Particularly after our lonely year of isolation, I was struck by an article about a man depicting the imposement of solitary confinement for more than five years in the U.S. prison system.
Armed with a master’s degree in developmental psychology, I served as executive director of a hospitals-supported nonprofit that treated child victims of crime and their families. Those children and family members, referred to us by law enforcement and the child welfare agency, had experienced trauma that usually started in the first five year of life.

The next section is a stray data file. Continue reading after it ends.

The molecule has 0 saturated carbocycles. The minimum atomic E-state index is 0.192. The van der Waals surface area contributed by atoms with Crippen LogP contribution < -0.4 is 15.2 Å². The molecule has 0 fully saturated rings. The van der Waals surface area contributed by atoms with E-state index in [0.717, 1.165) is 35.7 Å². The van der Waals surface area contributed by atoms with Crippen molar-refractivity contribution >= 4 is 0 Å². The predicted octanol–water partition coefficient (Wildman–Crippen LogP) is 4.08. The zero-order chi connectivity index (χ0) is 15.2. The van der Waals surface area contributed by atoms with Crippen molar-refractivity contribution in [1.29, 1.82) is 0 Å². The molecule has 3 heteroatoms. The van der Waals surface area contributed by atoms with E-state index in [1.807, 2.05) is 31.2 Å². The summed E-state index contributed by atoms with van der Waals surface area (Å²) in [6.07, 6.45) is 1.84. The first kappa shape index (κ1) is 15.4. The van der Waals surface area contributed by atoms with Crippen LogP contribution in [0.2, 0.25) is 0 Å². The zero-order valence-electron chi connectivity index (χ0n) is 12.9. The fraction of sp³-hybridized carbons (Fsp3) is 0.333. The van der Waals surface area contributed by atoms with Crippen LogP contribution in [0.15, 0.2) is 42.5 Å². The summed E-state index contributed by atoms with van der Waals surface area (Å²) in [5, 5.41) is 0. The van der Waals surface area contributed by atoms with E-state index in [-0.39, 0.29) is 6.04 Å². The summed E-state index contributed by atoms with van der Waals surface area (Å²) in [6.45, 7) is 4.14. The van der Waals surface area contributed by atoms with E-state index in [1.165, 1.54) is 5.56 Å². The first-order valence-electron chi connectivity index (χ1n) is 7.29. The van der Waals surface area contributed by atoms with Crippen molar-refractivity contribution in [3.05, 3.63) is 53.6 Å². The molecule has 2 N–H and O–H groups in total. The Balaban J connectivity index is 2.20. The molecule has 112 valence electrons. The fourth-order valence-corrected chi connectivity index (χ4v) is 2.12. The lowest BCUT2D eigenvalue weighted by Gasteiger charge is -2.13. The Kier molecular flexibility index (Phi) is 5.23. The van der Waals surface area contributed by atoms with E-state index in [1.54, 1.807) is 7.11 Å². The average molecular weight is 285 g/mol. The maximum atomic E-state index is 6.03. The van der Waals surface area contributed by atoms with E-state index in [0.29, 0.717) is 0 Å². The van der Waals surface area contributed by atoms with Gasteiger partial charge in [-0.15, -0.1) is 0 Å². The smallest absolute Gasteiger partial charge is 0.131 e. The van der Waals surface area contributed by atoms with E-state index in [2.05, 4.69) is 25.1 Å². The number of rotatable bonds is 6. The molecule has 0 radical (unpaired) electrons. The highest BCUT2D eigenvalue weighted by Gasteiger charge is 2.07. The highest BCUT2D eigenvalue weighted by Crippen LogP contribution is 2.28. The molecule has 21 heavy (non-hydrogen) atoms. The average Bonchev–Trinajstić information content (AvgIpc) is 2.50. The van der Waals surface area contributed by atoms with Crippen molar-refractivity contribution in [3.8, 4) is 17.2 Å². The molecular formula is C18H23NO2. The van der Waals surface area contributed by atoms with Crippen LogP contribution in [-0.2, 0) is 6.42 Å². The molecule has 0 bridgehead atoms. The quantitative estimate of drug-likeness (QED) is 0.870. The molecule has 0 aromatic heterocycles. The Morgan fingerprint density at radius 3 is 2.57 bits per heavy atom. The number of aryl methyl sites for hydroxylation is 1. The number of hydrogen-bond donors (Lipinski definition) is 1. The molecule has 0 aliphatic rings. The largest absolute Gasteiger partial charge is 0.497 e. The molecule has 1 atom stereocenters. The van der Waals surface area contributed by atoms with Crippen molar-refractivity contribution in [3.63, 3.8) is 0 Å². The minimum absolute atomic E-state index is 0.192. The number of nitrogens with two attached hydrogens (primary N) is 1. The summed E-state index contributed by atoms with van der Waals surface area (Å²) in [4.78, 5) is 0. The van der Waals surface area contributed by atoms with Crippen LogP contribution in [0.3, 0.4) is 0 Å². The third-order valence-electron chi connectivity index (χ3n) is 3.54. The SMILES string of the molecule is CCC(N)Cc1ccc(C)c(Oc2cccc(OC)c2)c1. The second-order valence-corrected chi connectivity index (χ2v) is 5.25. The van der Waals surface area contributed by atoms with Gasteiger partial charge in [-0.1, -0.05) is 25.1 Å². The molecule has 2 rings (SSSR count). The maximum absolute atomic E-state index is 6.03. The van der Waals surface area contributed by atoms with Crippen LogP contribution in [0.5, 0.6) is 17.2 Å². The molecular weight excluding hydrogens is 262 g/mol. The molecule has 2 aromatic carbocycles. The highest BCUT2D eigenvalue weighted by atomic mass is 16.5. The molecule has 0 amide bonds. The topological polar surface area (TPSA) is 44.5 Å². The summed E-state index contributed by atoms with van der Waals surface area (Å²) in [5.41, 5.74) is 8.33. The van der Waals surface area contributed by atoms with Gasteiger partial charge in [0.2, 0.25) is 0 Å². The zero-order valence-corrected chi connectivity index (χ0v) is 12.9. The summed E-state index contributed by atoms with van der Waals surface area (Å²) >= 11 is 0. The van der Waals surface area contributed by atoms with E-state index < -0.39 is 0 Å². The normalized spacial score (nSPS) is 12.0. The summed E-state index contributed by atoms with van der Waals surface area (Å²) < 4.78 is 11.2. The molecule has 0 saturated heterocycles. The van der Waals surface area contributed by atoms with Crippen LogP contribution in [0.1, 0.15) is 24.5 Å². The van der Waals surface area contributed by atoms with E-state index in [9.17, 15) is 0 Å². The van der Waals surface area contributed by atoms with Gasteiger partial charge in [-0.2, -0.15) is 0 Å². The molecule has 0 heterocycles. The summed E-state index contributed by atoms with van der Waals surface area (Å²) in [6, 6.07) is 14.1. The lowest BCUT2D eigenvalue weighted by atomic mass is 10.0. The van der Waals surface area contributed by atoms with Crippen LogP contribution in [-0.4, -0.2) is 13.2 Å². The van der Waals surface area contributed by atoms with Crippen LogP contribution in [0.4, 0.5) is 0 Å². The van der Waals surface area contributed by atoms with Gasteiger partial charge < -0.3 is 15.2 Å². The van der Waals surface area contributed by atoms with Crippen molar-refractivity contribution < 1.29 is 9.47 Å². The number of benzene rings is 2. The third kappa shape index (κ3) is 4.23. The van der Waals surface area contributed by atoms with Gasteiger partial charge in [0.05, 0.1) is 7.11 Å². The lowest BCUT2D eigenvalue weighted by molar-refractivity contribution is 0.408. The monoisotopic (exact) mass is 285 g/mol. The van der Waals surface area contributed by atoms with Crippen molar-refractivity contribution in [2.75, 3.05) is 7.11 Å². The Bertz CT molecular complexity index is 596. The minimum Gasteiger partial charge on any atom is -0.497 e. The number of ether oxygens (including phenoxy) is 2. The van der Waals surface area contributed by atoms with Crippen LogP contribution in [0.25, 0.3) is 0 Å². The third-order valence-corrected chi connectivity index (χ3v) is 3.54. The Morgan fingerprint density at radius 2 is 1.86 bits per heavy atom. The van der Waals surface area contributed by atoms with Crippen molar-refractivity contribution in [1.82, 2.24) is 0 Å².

I told my board that they needed to nurture me, so I could nurture the supervisors, so they could nurture the clinicians who could nurture the parents who could then nurture their children.
That’s what works! Not punishment, not isolation, but connectedness, belonging, and caring. Finland has learned this lesson in its prison system. There, a prison sentence is an opportunity to learn job and social skills to return as a productive community member.
In the US prison system, solitary confinement may occur for years, not days.
What on earth are we doing?
Mary Ann Murphy